Publications by authors named "Charishma Jones Sarman"

3 Publications

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A national level estimation of population need for blood in India.

Transfusion 2021 May 15. Epub 2021 May 15.

National AIDS Control Organization (NACO), New Delhi, India.

Background: The population need for blood is the total volume required to transfuse all the individuals who need transfusion in a defined population over a defined period. The clinical demand will arise when people with a disease or condition who require transfusion, access healthcare services, and subsequently the clinicians request blood. Essentially, the conversion of need to demand must be maximum to avoid preventable mortality and morbidity. The study estimated the population need for blood in India.

Methods: The methodology included a comprehensive literature review to determine the diseases and conditions requiring transfusion, the population at risk, and prevalence or incidence; and Delphi method to estimate the percentage of people requiring transfusion, and the quantum.

Results: The estimated annual population need was 26.2 million units (95% CI; 17.9-38.0) of whole blood to address the need for red cells and other components after the separation process. The need for medical conditions was 11.0 million units (95% CI:8.7-14.7), followed by surgery 6.6 million (95% CI:3.8-10.0), pediatrics 5.0 million (95% CI:3.5-7.0), and obstetrics and gynecology 3.6 million units (95% CI:1.9-6.2). The gap between need and demand which depends upon the access and efficiency of healthcare service provision was estimated at 13 million units.

Conclusion: The study brings evidence to highlight the gap between need and demand and the importance of addressing it. It cannot be just the responsibility of blood transfusion or health systems, it requires a multi-sectoral approach to address the barriers affecting the conversion of need to clinical demand for blood.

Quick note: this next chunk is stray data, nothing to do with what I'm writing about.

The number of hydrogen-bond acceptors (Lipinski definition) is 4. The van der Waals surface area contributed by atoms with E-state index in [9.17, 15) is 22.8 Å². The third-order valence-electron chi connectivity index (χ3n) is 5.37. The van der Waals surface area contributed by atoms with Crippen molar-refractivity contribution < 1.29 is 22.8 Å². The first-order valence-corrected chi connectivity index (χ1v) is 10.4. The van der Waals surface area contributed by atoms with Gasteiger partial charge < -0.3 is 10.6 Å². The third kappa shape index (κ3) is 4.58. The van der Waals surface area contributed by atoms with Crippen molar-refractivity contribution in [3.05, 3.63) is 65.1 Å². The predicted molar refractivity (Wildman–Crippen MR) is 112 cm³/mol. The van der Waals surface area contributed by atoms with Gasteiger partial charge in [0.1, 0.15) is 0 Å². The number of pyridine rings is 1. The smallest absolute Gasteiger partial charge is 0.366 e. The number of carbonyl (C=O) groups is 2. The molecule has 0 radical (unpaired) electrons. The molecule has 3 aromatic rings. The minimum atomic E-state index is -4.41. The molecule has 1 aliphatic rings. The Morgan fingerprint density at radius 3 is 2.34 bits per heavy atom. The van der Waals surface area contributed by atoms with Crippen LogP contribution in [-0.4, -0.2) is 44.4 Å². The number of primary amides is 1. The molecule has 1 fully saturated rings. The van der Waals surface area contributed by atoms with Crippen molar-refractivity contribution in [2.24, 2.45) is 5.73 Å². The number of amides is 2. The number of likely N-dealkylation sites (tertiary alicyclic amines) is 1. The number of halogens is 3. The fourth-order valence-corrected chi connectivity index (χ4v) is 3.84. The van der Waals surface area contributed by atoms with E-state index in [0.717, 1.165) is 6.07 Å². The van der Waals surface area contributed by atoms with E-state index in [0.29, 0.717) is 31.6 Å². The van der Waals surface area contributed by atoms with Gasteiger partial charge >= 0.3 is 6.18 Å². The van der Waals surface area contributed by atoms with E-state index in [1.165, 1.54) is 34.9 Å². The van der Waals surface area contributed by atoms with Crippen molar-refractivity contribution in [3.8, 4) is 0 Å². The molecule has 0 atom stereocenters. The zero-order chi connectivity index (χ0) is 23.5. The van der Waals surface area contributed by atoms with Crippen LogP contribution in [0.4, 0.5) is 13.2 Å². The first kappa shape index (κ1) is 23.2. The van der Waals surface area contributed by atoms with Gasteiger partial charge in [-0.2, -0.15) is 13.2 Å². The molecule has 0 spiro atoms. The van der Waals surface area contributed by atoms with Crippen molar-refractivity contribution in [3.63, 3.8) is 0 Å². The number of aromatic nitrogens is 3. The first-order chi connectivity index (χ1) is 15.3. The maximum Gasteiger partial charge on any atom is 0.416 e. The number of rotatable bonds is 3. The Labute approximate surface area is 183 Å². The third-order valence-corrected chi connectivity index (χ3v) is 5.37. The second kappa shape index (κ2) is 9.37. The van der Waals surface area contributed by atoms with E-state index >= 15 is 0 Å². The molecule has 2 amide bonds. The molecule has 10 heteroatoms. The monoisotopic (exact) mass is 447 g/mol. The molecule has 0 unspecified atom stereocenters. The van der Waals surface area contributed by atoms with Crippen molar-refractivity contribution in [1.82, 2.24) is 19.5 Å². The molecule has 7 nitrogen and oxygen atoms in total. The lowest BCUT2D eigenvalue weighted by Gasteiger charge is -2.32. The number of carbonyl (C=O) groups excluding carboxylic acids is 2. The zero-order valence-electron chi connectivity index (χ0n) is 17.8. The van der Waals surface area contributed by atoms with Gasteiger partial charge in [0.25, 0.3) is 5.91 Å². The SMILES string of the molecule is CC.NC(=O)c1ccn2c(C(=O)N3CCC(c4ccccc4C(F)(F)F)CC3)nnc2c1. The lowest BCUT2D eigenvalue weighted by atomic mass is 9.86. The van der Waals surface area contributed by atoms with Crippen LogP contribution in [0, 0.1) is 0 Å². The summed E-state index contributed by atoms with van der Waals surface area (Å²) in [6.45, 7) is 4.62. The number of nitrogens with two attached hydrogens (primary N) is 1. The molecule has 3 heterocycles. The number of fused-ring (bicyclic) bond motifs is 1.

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http://dx.doi.org/10.1111/trf.16369DOI Listing
May 2021

Demystifying the varying case fatality rates (CFR) of COVID-19 in India: Lessons learned and future directions.

J Infect Dev Ctries 2020 Oct 31;14(10):1128-1135. Epub 2020 Oct 31.

Department of Biostatistics, Christian Medical College, Vellore, Tamil Nadu, India.

Introduction: At the end of the second week of June 2020, the SARS-CoV-2 responsible for COVID-19 infected above 7.5 million people and killed over 400,000 worldwide. Estimation of case fatality rate (CFR) and determining the associated factors are critical for developing targeted interventions.

Methodology: The state-level adjusted case fatality rate (aCFR) was estimated by dividing the cumulative number of deaths on a given day by the cumulative number confirmed cases 8 days before, which is the average time-lag between diagnosis and death. We conducted fractional regression analysis to determine the predictors of aCFR.